Time Stands Still
Sparsely populated and well hidden from the rest of the world, Wakhan Corridor is as medieval today as it was over 700 years ago when Marco Polo passed through. Agustinus Wibowo visits the region.
The awkward tongue of Afghanistan, located at the northeastern tip of the country, is a 200-mile-long valley that stretches between Tajikistan and Pakistan. A strategic territory created by the once-reigning British Empire at the end of the 19th century, Wakhan Corridor was first attached to Afghan territory as a buffer zone between Britain and Russia.
Though the battle for supremacy between the two giants has long ended, little seems to have changed since then. Time has been suspended for what seems like eternity.
Deprived of the comforts of modern living, Afghans tend to paint rosy images of Tajikistan, where women are not required to wear the burqa and children receive the education they deserve. It’s a very different story in the nearby land of the Wakhi and Kyrgyz people, where the only rules that apply are those which enhance their survival.
The corridor’s isolation from the rest of the world makes Afghan’s narrow passage – only 10 miles wide – at once mysterious and enchanting. With the snow-capped mountains surrounding the region, it’s easy for outsiders to forget the once-vital passageway between the Eastern and Western parts of Central Asia. It took me more than five days to reach Ishkashim, the tip of Wakhan Corridor, by public transportation from Kabul. Wobbly and narrow wooden bridges hang over fierce river streams; the steep mountain slopes are probably one of the reasons why the Taliban never bothered to control the area.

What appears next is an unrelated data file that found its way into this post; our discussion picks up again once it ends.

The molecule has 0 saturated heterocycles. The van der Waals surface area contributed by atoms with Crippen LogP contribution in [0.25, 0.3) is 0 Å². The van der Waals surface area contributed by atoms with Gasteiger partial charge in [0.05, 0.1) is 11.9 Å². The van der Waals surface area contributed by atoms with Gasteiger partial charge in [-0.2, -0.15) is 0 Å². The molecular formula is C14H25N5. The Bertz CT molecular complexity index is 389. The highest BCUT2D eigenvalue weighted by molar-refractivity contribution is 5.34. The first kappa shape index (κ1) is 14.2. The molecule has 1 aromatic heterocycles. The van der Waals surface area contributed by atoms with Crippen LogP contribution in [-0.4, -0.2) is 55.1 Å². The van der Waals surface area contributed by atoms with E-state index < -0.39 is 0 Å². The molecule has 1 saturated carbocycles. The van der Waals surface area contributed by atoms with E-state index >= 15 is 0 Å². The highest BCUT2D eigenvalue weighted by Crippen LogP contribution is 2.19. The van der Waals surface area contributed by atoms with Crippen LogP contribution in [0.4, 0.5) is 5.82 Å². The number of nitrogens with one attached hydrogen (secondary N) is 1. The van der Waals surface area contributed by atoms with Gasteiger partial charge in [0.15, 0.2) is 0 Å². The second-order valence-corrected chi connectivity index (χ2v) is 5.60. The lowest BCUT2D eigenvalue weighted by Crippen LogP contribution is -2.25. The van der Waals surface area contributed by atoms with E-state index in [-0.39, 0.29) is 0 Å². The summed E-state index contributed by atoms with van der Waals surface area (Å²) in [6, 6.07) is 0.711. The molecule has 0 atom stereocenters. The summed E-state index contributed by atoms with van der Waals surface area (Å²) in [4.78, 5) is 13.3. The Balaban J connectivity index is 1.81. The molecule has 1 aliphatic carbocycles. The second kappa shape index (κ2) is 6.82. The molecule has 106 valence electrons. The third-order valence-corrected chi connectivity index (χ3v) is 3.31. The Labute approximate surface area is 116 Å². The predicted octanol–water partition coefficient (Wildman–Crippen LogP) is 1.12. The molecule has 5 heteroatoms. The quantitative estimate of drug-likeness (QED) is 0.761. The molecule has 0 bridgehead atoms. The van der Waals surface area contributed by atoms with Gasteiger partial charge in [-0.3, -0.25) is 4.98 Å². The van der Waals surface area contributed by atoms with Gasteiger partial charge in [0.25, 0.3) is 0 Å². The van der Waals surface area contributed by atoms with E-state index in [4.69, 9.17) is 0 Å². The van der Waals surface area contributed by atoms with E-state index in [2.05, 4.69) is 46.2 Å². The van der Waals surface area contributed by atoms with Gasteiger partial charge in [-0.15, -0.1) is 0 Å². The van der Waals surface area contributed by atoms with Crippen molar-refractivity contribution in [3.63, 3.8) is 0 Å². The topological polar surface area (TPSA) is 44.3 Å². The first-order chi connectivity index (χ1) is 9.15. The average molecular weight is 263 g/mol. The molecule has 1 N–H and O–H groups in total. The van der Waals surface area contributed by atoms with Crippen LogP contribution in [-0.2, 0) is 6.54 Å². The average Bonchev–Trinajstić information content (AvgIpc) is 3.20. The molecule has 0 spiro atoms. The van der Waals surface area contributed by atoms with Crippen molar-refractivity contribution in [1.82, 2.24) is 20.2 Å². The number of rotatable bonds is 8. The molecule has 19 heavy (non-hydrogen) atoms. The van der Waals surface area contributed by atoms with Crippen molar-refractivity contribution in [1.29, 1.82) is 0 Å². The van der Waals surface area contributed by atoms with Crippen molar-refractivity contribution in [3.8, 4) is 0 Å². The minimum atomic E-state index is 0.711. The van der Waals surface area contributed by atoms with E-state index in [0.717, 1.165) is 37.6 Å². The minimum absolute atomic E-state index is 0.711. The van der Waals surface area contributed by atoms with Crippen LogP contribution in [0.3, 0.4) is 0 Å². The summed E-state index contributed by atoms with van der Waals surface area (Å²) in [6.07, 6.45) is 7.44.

With its almost 100-percent illiteracy rate, most people who live in this region don’t know how to tell a person’s age (including their own). Seasons come and go, uncounted. Smoke drifts from the small window carved along the roof of each dark mud brick-house. Shepherds wait idly for their cattle to graze the surfaces of Pamir Mountains in the summer, bringing them in months later when it’s too cold for anyone to go out. Children understand nothing of mathematical equations and rely on instincts to calculate time and distances.
Set apart from their Afghan brothers and sisters who are struggling through decades of warfare, the people in this valley remain welcoming toward strangers. Visitors receive a series of greetings to ensure they feel safe and happy. Despite their humble living conditions, the local people keep their homes open for mehman (guests) who need shelter.
A Wakhi man says to me, “We don’t go to Mecca for the haj. For us, giving bread, tea and shelter to mosafer (travelers) is already a pilgrimage.”
What century is this, I wonder.